About Innovation

18 07 2014

Apple is an innovative company and discussions about its innovate power first need a close look on what innovation means for a tech company.

The term …

On Wikipedia we find …

Innovation is the application of better solutions that meet new requirements, unarticulated needs, or existing market needs. This is accomplished through more effective products, processes, services, technologies, or ideas that are readily available to markets, governments and society. The term innovation can be defined as something original and, as consequence, new that “breaks into” the market or society. One usually associates to new phenomena that are important in some way. A definition of the term, in line with these aspects, would be the following: “An innovation is something original, new, and important – in whatever field – that breaks in to (or obtains a foothold in) a market or society”.
While something novel is often described as an innovation, in economics, management science, and other fields of practice and analysis it is generally considered a process that brings together various novel ideas in a way that they have an impact on society.

Innovation differs from invention in that innovation refers to the use of a better and, as a result, novel idea or method, whereas invention refers more directly to the creation of the idea or method itself.

Innovation differs from improvement in that innovation refers to the notion of doing something different rather than doing the same thing better.

Regarding the major tech companies Apple, Samsung, and Google we can see an ongoing war between fanboys each claiming their beloved company is innovative.

In the organizational context, innovation may be linked to positive changes in efficiency, productivity, quality, competitiveness, market share, and others. However, recent research findings highlight the complementary role of organizational culture in enabling organizations to translate innovative activity into tangible performance improvements.

The measure of innovation at the organizational level relates to individuals, team-level assessments, and private companies from the smallest to the largest. Measure of innovation for organizations can be conducted by surveys, workshops, consultants, or internal benchmarking. There is today no established general way to measure organizational innovation. Corporate measurements are generally structured around balanced scorecards which cover several aspects of innovation such as business measures related to finances, innovation process efficiency, employees’ contribution and motivation, as well benefits for customers. Measured values will vary widely between businesses, covering for example new product revenue, spending in R+D, time to market, customer and employee perception and satisfaction, number of patents, additional sales resulting from past innovations.

So we are faced with a complex topic but what should be clear is that a final assessment whether a company is innovative can only be done by knowing all the facts and waiting until the society respectively the market shows any reaction.

In 2010 Apple released its first iPad and some years later we can definitely say that it was innovation born out of many preceding scientific results, above all the touch screen and the appropriate software to control apps.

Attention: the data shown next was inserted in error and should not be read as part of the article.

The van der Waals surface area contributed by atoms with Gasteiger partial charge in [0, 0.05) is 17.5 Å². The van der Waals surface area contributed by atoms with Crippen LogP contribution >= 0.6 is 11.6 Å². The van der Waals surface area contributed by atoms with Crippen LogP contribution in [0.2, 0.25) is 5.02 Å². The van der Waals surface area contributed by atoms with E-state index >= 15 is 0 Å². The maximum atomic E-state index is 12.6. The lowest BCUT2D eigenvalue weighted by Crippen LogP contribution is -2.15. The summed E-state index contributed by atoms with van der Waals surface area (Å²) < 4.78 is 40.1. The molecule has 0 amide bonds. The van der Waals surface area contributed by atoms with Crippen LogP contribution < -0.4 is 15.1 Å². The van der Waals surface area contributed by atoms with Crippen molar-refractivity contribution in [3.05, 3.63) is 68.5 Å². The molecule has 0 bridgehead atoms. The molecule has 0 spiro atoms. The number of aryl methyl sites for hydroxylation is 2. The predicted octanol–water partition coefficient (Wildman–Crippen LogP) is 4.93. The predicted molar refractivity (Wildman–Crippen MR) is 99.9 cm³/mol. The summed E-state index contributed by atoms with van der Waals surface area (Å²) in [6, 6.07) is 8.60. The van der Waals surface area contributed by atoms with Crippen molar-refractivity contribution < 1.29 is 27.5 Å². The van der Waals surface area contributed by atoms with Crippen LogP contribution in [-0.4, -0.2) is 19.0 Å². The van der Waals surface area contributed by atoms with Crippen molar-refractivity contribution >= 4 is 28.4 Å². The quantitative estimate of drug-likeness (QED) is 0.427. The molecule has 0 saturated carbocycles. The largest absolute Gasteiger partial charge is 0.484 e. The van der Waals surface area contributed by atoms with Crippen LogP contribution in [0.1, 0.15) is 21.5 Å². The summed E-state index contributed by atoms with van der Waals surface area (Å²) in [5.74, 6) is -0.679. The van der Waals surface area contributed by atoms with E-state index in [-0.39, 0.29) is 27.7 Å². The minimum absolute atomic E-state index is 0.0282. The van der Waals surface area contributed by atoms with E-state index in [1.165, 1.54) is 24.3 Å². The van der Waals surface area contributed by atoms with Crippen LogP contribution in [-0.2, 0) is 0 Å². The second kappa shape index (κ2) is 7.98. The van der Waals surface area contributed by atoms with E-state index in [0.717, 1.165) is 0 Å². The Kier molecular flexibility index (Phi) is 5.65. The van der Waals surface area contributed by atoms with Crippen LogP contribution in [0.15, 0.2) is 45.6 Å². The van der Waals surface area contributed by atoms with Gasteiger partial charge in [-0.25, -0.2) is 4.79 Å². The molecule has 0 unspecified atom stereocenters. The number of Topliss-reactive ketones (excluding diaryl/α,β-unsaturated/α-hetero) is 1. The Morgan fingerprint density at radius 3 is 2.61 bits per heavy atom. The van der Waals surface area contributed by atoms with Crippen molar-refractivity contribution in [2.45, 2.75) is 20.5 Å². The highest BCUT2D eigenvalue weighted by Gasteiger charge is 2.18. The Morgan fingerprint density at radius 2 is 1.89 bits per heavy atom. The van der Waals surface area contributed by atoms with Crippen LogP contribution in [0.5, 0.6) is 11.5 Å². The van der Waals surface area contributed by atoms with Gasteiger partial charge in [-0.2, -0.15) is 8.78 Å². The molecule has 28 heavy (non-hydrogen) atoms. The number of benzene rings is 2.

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What we can see is that scientific results taken for its own are not enough to be innovative. It needs a vision, persistent efforts, and outstanding people motivating each other to bring an innovative product to the market. Steve jobs once said …

Customers don’t know what they want but are looking for something new and exciting

The iPad was a high level innovation, an ‘ocean boiling’ new kind of device whereas follow-ups could be described with the words of Tim Cook

Some people see innovation as change, but we have never really seen it like that. It’s making things better.

I would like to add an important point

An innovative product is only born if it provides space for essential improvements in the future. So in an essential first step the conditions for a long-term impact already must run in the blood.

It needs a close look on and into products to see innovative steps which, in some cases, are only laid out. If the basis already includes technically feasible visions, the new product usually will be successful.

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A more superficial view on the iPhone 5S, Apple’s flagship, could lead to an assessment like “same shape, same size, same everything”. But the truth is that there is a fingerprint scanner solving the dilemma of security in a much more convenient way than before and the M7 motion processor which could later be used in a new kind of device like an iWatch, possibly disrupting the health care system. And be sure, it will not be a shiny new gimmick like the Galaxy Gear watch.
And there is iOS 7 supporting a 64-Bit architecture, designed for future software capabilities. And there is much more only visible if colors and shapes are disregarded.

The process …

Here are the steps to innovative products.

Step 1

in any innovation process is to generate ideas. This includes gathering ideas both internally and externally, within the company and by looking at competitors.

Note
The ongoing war between fanboys e.g. of Samsung and Apple only reflects a psychological problem of the involved people because collecting information from everywhere is a normal process in which lastly lead to the many benefits we have in our modern society. No scientist would ever get a Nobel Prize if he wouldn’t refer to results of his colleagues.

Then it’s inevitable to prioritize and make sense of these ideas. The goal must be to find a structured way to catergorise and prioritise your ideas, so that your long list becomes a shortlist.

Step 2

is to incubate the best ideas. Incubation could just be further theoretical development, or it could move into piloting or an initial roll-out of the idea. That’s what Samsung did with its Galaxy Gear Smartwatch. But also Apple with its M7 motion processor and the fingerprint scanner first introduced in the iPhone 5S in late 2013.

Step 3